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Did I Ruin My First Batch

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Because of warmer temps outdoors this winter my furnace has not turned on very often. Which has left the temp indoors a bit on the cool side. I believe it has been between 66 and 68 degrees for the most part so tried wrapping it in blankets for the last 3 days.
I brewed my first batch and started fermenting it on Dec. 31., and today, Jan 11, I put some in a glass and it is extremely cloudy
It sort of smells like beer but does not look like beer.
Is it a lost cause? Should I scrap it and start again?

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samt2 wrote:

Because of warmer temps outdoors this winter my furnace has not turned on very often. Which has left the temp indoors a bit on the cool side. I believe it has been between 66 and 68 degrees for the most part so tried wrapping it in blankets for the last 3 days.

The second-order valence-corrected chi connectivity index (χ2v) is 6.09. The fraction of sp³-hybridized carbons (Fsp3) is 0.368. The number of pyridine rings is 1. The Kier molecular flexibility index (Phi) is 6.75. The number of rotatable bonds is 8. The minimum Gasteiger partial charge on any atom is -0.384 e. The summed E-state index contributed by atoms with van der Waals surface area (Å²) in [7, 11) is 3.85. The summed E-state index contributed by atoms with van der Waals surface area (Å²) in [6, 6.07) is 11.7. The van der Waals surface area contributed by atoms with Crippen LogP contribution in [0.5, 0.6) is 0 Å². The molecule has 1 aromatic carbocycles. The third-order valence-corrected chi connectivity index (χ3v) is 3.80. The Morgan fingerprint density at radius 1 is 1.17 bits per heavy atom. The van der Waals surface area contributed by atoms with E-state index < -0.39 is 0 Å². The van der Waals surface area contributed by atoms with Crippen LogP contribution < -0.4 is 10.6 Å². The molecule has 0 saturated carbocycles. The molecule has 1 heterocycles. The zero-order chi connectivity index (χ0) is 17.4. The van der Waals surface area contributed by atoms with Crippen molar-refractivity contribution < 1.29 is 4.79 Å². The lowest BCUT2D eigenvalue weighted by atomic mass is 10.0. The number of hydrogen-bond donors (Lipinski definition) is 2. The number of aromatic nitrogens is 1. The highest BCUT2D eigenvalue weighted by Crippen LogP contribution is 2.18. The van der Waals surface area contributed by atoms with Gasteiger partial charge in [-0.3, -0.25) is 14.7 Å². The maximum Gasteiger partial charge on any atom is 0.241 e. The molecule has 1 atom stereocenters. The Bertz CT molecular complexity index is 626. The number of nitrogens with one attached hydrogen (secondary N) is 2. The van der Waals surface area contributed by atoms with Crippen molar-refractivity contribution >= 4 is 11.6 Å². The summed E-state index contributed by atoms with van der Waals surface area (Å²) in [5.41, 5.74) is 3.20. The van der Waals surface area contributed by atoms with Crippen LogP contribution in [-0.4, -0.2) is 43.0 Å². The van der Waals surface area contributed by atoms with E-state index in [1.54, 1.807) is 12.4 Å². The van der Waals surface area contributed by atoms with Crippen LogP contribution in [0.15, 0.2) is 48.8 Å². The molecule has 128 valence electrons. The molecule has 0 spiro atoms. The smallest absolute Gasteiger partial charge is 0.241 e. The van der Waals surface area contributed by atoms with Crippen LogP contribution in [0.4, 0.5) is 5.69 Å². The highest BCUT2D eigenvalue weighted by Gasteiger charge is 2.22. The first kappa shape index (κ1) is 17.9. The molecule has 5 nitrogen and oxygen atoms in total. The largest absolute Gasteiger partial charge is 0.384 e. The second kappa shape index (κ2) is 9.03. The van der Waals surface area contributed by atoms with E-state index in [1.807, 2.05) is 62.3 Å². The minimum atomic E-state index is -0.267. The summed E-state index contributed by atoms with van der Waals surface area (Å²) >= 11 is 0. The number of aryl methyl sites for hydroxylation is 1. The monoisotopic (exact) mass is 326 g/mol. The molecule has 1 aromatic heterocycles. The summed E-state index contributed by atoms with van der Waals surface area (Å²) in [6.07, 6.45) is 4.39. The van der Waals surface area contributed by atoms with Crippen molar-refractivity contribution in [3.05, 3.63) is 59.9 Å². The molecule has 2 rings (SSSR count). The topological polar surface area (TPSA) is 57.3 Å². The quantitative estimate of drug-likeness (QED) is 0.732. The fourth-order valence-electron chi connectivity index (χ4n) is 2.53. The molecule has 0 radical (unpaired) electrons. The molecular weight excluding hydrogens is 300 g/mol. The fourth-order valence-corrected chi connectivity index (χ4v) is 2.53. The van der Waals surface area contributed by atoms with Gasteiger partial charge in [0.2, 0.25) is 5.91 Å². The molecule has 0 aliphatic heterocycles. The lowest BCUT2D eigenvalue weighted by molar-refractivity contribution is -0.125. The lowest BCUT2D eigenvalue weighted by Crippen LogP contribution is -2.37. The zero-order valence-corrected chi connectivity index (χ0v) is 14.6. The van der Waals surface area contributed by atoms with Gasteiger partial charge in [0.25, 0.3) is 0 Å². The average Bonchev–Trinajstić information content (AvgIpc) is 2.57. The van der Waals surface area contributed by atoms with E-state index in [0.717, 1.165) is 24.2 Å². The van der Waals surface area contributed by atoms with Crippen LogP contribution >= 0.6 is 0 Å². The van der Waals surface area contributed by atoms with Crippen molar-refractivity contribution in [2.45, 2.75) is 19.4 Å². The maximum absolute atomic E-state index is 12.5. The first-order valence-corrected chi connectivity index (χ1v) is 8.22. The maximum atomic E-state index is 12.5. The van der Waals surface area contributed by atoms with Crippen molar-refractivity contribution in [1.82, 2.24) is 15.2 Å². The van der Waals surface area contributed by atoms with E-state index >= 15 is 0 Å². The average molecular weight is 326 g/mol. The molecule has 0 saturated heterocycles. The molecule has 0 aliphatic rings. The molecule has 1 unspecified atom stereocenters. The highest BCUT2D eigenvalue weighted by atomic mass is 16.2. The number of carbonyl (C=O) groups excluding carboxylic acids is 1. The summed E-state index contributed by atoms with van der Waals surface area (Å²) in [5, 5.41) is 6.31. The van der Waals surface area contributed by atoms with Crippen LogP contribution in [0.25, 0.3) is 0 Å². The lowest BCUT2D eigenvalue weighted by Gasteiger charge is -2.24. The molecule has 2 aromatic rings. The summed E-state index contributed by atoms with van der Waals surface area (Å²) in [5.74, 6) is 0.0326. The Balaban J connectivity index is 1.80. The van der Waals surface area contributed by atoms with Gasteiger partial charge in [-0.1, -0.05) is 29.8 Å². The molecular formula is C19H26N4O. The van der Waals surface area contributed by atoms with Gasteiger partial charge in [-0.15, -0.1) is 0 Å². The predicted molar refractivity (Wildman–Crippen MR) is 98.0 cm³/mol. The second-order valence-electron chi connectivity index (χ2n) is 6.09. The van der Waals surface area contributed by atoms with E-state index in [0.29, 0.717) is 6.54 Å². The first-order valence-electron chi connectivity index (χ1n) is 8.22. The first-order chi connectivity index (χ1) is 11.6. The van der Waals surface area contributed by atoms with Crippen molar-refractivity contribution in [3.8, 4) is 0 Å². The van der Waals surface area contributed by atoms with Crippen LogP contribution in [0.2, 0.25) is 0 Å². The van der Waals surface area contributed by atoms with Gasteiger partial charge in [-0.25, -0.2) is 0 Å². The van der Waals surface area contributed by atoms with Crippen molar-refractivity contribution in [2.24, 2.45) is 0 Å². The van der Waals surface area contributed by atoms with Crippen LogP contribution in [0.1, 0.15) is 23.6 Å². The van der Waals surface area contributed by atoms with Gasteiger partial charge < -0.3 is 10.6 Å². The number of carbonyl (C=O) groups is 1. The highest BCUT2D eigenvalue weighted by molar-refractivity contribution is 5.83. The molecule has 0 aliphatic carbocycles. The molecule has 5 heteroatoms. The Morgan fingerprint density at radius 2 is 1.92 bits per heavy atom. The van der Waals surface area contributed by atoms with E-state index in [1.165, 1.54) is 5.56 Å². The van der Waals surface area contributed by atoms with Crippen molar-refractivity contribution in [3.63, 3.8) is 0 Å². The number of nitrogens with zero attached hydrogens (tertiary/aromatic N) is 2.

I brewed my first batch and started fermenting it on Dec. 31., and today, Jan 11, I put some in a glass and it is extremely cloudy
It sort of smells like beer but does not look like beer.
Is it a lost cause? Should I scrap it and start again?


Those are perfect fermentation temperatures.

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Guest System Admin

thanks for the reply

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temps are good..........I wld read the simple guidlines. There is good info. For starters, try giving all batches between 2-3 weeks fermenting..........then sample and bottle......

Also allow at least 4 weeks of carb-conditioning time in the bottle at those same temps....then toss one in fridge to settle all those floaties......

Paitence.....

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Guest System Admin

Thank you for the reply and advice. I did read in the instructions where it said 68 degrees was the low end recommended for fermentation.
In my situation 68 degrees was at the high end and in fact the temp may have been a little lower for most of the time. That is what had me worried.
I will give it 3 weeks as you say. Is there a time when I should not expect it to be so cloudy?

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Give it 3 wk's b4 bottling, then another 4 weeks at room temp in the bottle, then toss one (gently) into the ice box for a few days. Drink. Shouldn't be too cloudy at that point unless you tilt the sediment back into it. The sediment will have had time by now to feel the effects of gravity and settle to the bottom of the bottle.

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